Networking

For Future Wearable Devices, the Network Could Be You 14

angry tapir writes: Researchers at the University of California, San Diego, have found a way for wearable devices to communicate through a person's body instead of the air around it. Their work could lead to devices that last longer on smaller batteries and don't give away secrets as easily as today's systems do. From the Computerworld story: "A team led by Professor Patrick Mercier of the university's Department of Electrical and Computer Engineering has discovered a way to use the body itself as the medium for data transmission. It uses magnetic fields and shows path loss that's 10 million times lower than what happens with Bluetooth. This could make the magnetic networks much more efficient, so devices don't have to work as hard to communicate and can have smaller batteries -- or get longer useful lives with the same size batteries. The team hasn't actually tested the system's energy use yet. They envision the technology being used for networks of health sensors that monitor many parts of the body."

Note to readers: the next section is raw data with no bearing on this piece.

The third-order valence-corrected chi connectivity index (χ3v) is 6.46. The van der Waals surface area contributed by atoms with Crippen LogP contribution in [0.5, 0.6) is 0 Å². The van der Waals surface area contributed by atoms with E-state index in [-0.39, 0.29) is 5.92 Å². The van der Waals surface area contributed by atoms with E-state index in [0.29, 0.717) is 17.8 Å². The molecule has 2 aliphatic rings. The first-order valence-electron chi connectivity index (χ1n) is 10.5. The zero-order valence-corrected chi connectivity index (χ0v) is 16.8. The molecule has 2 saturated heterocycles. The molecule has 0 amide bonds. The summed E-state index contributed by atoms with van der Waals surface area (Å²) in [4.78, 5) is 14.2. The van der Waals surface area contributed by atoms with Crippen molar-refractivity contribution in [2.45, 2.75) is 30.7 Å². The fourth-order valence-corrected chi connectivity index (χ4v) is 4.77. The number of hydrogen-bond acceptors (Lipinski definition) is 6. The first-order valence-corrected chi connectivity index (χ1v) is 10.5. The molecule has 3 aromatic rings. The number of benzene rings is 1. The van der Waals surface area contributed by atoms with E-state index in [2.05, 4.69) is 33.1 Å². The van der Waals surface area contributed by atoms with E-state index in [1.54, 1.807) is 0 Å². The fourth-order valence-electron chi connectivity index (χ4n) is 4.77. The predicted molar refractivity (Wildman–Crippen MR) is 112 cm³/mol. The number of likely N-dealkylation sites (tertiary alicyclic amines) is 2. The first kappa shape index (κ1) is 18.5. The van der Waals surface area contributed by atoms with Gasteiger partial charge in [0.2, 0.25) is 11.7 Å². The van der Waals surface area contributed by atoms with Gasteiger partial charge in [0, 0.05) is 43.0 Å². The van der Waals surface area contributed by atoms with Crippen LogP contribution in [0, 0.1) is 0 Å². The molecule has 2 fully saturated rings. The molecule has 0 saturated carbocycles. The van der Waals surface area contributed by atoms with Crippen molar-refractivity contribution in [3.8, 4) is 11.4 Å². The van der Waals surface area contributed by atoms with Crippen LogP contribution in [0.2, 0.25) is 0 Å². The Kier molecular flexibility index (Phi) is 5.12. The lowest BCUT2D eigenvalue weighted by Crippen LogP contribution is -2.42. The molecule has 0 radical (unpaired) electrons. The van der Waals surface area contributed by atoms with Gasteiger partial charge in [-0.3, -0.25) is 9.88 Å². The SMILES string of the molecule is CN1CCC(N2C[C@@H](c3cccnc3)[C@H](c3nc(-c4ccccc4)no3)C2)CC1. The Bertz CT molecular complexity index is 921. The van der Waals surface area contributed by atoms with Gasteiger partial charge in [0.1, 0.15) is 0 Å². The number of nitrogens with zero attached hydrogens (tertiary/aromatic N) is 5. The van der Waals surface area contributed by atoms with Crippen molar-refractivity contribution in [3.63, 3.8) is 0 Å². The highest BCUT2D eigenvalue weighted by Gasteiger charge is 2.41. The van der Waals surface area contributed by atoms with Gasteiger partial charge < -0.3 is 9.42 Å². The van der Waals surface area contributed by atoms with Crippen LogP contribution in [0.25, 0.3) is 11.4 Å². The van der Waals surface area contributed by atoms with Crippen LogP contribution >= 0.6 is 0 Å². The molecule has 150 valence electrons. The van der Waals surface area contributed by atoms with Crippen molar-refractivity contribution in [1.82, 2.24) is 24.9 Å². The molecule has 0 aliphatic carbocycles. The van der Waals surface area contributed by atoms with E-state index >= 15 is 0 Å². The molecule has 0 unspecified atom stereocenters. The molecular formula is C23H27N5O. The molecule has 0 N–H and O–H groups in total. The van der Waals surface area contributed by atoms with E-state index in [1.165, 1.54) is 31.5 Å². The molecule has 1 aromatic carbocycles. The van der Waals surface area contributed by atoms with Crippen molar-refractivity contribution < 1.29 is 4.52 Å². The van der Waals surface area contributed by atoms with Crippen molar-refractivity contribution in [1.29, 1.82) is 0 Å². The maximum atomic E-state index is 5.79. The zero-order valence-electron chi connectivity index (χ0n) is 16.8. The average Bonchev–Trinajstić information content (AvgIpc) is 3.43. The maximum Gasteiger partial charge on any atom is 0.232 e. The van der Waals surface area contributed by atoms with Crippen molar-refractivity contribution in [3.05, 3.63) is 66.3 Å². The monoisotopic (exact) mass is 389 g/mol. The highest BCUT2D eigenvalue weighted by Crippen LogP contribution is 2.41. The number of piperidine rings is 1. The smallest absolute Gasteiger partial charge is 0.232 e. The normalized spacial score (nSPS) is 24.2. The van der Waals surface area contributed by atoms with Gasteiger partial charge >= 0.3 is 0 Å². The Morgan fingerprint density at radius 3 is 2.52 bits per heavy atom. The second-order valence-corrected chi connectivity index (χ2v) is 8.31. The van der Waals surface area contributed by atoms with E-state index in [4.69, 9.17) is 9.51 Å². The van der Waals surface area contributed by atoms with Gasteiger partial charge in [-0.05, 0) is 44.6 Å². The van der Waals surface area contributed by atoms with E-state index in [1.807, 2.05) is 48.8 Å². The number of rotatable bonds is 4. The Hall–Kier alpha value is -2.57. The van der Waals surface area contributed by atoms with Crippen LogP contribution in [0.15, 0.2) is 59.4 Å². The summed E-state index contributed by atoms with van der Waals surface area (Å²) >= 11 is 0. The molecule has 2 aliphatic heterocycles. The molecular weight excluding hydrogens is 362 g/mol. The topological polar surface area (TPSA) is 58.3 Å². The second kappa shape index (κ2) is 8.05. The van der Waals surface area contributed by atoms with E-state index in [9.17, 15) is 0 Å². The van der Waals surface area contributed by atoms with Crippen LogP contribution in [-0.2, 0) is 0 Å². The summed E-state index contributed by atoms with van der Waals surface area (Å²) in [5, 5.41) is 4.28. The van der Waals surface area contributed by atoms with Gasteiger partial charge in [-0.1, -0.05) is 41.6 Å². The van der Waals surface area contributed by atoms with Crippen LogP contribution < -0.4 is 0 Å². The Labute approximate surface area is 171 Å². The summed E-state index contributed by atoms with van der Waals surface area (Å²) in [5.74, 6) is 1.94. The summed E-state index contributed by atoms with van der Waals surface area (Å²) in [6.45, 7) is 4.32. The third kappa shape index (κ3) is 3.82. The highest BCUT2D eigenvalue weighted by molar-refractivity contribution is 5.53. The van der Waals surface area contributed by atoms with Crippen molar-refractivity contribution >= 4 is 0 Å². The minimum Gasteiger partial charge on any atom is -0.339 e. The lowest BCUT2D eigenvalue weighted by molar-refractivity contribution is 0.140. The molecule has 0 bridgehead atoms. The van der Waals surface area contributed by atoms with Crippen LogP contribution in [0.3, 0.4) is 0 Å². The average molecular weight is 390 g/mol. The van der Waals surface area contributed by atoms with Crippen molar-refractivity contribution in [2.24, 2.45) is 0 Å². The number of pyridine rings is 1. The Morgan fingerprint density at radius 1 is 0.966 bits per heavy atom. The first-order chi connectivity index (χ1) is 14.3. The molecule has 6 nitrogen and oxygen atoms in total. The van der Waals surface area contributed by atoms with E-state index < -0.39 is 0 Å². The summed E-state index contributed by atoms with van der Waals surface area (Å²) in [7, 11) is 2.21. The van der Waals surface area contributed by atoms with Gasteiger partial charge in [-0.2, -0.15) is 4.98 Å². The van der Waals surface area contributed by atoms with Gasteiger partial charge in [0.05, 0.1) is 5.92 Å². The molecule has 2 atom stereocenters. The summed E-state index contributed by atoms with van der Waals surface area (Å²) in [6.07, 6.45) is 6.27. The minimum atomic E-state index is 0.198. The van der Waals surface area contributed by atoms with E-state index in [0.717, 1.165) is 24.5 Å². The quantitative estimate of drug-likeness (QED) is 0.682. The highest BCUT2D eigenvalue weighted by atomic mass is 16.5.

Medicine

Another Neurodegenerative Disease Linked To a Prion 33

MTorrice writes: A new study concludes that a brain protein causes the rare, Parkinson's-like disease called multiple systems atrophy (MSA) by acting like a prion, the misbehaving type of protein infamously linked to mad cow disease. The researchers say the results are the most definitive demonstration to date that proteins involved in many neurodegenerative disorders, such as Alzheimer's and Parkinson's, exhibit prion-like behavior: They can misfold into shapes that then coax others to do the same, leading to protein aggregation that forms neurotoxic clumps. If these other diseases are caused by prion-like proteins, then scientists could develop treatments that slow or stop disease progression by designing molecules that block prion propagation.